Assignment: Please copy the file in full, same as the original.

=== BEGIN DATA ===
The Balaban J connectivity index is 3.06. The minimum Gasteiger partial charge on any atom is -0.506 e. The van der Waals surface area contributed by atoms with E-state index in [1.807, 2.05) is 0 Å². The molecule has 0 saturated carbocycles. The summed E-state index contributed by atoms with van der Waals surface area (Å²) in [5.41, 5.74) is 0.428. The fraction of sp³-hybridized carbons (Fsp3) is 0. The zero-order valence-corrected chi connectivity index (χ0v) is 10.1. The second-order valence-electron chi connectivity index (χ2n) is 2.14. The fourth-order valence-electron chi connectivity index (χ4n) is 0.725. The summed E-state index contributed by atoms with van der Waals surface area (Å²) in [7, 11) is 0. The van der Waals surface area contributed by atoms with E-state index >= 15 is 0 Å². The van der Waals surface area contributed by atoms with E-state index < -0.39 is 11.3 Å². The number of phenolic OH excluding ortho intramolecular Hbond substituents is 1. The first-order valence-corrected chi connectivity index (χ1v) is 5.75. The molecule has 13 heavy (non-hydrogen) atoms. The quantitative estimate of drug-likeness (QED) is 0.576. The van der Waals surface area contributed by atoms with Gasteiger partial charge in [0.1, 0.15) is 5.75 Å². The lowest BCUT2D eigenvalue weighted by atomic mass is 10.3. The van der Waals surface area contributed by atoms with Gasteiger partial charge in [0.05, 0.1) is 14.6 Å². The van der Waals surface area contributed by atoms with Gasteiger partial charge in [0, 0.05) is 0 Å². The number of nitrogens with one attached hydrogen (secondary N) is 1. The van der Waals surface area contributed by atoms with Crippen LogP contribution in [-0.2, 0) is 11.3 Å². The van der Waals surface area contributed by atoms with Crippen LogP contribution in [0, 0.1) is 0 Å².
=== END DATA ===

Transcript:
The Balaban J connectivity index is 3.06. The minimum Gasteiger partial charge on any atom is -0.506 e. The van der Waals surface area contributed by atoms with E-state index in [1.807, 2.05) is 0 Å². The molecule has 0 saturated carbocycles. The summed E-state index contributed by atoms with van der Waals surface area (Å²) in [5.41, 5.74) is 0.428. The fraction of sp³-hybridized carbons (Fsp3) is 0. The zero-order valence-corrected chi connectivity index (χ0v) is 10.1. The second-order valence-electron chi connectivity index (χ2n) is 2.14. The fourth-order valence-electron chi connectivity index (χ4n) is 0.725. The summed E-state index contributed by atoms with van der Waals surface area (Å²) in [7, 11) is 0. The van der Waals surface area contributed by atoms with E-state index >= 15 is 0 Å². The van der Waals surface area contributed by atoms with E-state index < -0.39 is 11.3 Å². The number of phenolic OH excluding ortho intramolecular Hbond substituents is 1. The first-order valence-corrected chi connectivity index (χ1v) is 5.75. The molecule has 13 heavy (non-hydrogen) atoms. The quantitative estimate of drug-likeness (QED) is 0.576. The van der Waals surface area contributed by atoms with Gasteiger partial charge in [0.1, 0.15) is 5.75 Å². The lowest BCUT2D eigenvalue weighted by atomic mass is 10.3. The van der Waals surface area contributed by atoms with Gasteiger partial charge in [0.05, 0.1) is 14.6 Å². The van der Waals surface area contributed by atoms with Gasteiger partial charge in [0, 0.05) is 0 Å². The number of nitrogens with one attached hydrogen (secondary N) is 1. The van der Waals surface area contributed by atoms with Crippen LogP contribution in [-0.2, 0) is 11.3 Å². The van der Waals surface area contributed by atoms with Crippen LogP contribution in [0, 0.1) is 0 Å².